Here's my dream...

Clear national standards for reading, mathematics, and science (benchmarked to a world-class level) with student progress measured by a no-stakes national assessment. Results sent home to parents in a clear understandable fashion so that they can understand if their fifth grade son is reading at the fifth grade level, the seventh grade level, or the second.

And, while I am dreaming, there would be a little additional context..."While your daughter Sally scores slightly above average in mathematics for the tenth grade you should also realize that this puts her 2-3 full grade levels behind top-performing Asian nations. Please be aware that this fact may influence her earning potential in a global marketplace and, eventually, the standard-of-living of the nation as a whole. District 186 assumes no liability for your failure to use this information to..."

Hah! A fantasy? Yes!

But, I think, we may get to some approximation of that before we see societal consensus on how our schools should teach the rich "a lot about sharing their power and wealth." What's the likelihood that even our little band of dedicated readers and respondents (including increasingly regular visits by our Lonely Libertarian) would be able to agree on how to do that?

Reformers of the past two decades have at least accepted the fact that we have a problem in our schools - the achievement gap. Before education reform the educational establishment was unwilling to even acknowledge there could possibly be a problem. According to them everything was just fine in our schools. So much for that line of thinking.

I certainly don't agree with all of what Michelle Rhee or Joel Klein are attempting to do but they have at least acknowledged our schools have been a failure. They are challenging what the educational establishment has generated as doctrine for all too long.

Today’s reformers are not living in the past, they’re attempting to explore new horizons and create new models for the future, successful models. They don’t have all the answers but they have determined our schools are not working and they are endeavoring to fashion a remedy. Clearly they have stumbled and will probably continue to make mistakes along the way, but I am convinced they will not return to what they know failed in the past.

If we look at reform as a path and not an end, perhaps we have some threads to examine. I don't reject the standardized assessments, either state or NAEP, because they tell us something (albeit not everything) of value. We have some comparative data that allows us to think about our ability to bring all kids to a certain minimum level.

I don't agree Diane, that the "other guys" have failed. The other guys succeeded in the provision of a standard and comparative (even if not everyone agrees that they are meaningful) set of measures. A good bit of the responsibility for reform has always rested at the state or, depending on the state, local, level. That continues to be the case.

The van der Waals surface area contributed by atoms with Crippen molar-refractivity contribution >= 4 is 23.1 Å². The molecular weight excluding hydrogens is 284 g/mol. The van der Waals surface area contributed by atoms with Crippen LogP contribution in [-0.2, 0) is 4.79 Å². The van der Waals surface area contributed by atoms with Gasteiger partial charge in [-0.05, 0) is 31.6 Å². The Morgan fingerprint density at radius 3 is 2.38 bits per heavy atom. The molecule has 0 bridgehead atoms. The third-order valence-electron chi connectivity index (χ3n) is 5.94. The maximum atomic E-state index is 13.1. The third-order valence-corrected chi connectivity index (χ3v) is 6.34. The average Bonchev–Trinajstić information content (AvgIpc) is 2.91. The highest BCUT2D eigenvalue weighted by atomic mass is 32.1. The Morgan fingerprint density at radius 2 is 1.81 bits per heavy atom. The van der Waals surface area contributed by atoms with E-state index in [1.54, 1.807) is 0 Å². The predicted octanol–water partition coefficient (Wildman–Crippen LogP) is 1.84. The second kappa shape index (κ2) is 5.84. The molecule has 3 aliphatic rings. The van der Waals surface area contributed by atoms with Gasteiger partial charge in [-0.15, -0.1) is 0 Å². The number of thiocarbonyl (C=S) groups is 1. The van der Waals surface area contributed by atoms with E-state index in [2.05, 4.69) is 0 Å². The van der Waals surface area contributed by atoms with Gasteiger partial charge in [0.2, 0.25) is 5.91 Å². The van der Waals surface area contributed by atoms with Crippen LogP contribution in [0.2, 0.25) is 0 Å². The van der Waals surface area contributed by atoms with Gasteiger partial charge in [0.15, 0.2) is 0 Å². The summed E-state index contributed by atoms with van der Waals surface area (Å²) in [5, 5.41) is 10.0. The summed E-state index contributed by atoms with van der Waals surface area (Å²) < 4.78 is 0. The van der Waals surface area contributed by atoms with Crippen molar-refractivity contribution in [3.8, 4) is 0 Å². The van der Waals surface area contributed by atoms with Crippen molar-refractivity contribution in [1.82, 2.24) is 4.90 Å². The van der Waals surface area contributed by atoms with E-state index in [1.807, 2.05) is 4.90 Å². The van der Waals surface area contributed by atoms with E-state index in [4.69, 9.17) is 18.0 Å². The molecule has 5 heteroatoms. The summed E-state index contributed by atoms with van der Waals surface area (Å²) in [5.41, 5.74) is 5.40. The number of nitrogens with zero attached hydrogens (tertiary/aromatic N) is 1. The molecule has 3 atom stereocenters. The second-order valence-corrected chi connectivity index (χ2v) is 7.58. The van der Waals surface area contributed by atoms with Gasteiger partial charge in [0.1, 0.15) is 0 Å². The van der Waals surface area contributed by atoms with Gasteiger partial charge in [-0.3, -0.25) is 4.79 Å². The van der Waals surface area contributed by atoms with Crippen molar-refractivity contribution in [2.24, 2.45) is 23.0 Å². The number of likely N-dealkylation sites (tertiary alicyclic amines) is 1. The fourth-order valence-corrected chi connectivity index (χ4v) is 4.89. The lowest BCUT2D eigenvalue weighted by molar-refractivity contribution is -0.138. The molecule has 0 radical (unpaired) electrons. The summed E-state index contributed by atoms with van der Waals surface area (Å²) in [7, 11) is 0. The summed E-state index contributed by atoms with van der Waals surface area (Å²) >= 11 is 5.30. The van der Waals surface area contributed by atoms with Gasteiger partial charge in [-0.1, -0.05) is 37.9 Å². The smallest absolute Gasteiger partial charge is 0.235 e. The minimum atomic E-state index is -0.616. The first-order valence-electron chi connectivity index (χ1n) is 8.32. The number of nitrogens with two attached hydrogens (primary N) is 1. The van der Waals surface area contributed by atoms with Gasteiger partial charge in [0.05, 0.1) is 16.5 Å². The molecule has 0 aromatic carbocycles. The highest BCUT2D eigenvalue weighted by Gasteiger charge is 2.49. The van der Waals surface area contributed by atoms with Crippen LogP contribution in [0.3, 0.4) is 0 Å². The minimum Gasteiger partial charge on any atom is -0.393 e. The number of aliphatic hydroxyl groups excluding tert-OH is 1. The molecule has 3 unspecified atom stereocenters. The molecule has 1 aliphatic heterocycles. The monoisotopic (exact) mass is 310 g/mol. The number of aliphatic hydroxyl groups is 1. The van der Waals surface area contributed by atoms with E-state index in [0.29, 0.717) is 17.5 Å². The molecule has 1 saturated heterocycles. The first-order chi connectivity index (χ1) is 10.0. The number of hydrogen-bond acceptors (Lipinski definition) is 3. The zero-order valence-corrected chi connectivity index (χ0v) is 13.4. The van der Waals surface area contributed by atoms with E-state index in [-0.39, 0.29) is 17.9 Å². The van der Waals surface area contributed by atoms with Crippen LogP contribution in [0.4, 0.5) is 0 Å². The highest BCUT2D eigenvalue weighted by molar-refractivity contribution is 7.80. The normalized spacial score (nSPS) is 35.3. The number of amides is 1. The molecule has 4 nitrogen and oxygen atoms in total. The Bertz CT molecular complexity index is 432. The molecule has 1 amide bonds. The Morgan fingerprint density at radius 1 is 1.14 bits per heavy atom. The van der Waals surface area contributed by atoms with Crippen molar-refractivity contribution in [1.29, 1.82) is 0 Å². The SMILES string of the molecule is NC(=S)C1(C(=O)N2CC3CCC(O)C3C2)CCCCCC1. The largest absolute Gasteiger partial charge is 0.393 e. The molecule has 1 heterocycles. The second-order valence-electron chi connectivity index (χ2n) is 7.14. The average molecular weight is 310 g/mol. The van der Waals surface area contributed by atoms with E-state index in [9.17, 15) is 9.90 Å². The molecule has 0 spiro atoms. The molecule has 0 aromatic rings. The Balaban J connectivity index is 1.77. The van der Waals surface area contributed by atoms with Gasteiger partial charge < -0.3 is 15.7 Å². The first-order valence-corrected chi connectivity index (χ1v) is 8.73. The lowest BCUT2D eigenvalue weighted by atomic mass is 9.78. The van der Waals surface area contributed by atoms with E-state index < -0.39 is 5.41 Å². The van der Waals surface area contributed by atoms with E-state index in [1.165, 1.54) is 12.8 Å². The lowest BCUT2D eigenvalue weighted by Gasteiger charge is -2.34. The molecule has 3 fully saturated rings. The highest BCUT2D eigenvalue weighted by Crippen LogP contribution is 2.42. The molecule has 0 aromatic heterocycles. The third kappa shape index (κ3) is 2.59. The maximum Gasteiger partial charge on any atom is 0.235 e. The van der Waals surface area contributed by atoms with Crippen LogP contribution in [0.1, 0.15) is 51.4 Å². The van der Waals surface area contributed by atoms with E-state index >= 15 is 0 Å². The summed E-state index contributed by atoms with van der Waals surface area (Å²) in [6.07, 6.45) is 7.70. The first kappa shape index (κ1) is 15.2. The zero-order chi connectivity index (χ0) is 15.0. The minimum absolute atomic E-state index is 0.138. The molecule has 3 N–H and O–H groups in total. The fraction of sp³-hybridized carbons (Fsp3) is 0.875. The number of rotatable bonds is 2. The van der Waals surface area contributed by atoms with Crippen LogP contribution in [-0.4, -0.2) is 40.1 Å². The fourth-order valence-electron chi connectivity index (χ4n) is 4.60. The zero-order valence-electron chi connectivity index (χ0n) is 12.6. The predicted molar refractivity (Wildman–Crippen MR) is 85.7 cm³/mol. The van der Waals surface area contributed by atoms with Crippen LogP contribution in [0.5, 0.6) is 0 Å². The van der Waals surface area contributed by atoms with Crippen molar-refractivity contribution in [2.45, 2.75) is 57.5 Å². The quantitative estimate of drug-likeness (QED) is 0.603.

I continue to be disappointed, as well as puzzled, by the lack of creativity that has gone into the reform response at those levels--for the most part. Yet Ed Trust and others have managed to highlight counter-examples to the trend. The examples that dispel the myth that low-income and minority status are barriers that cannot be overcome have not generally arrived there through application of the Kumon/tutor/test prep model. They have generally sat down with their data--together--and formulated responses. When their first go around didn't work, they changed it. When it did, they did more of it. Right there is where the opportunity for creativity comes into play. I cannot imagine that this differs substantially from the things that you utilized at CPESS. The players may have been different, I would imagine that the data sources were profoundly different, and the goals may have been expressed differently, but the process of creation and improvement was likely very much the same. Raising test scores is a very shallow goal, I'll agree. But those test scores are just numeric indicators of some academic goals contained in a set of standards that I'll warrant that there are not huge areas of disagreement about (which is why national standards might be possible some day).

I think that what we have experienced over the last near decade is coming face to face with the reality that while schools like CPESS have been possible, and existed in pockets all across the US--even in some of those highly bureaucratized urban districts that Ed talks about--there was nothing in the system then, or now, to nurture that kind of thinking and creativity. The dive into lock-step, test-prep tell the kids more and more "things" that they are likely to encounter on the tests is just reflective of the quality of thinking and teaching that was rampant prior to NCLB and accountability.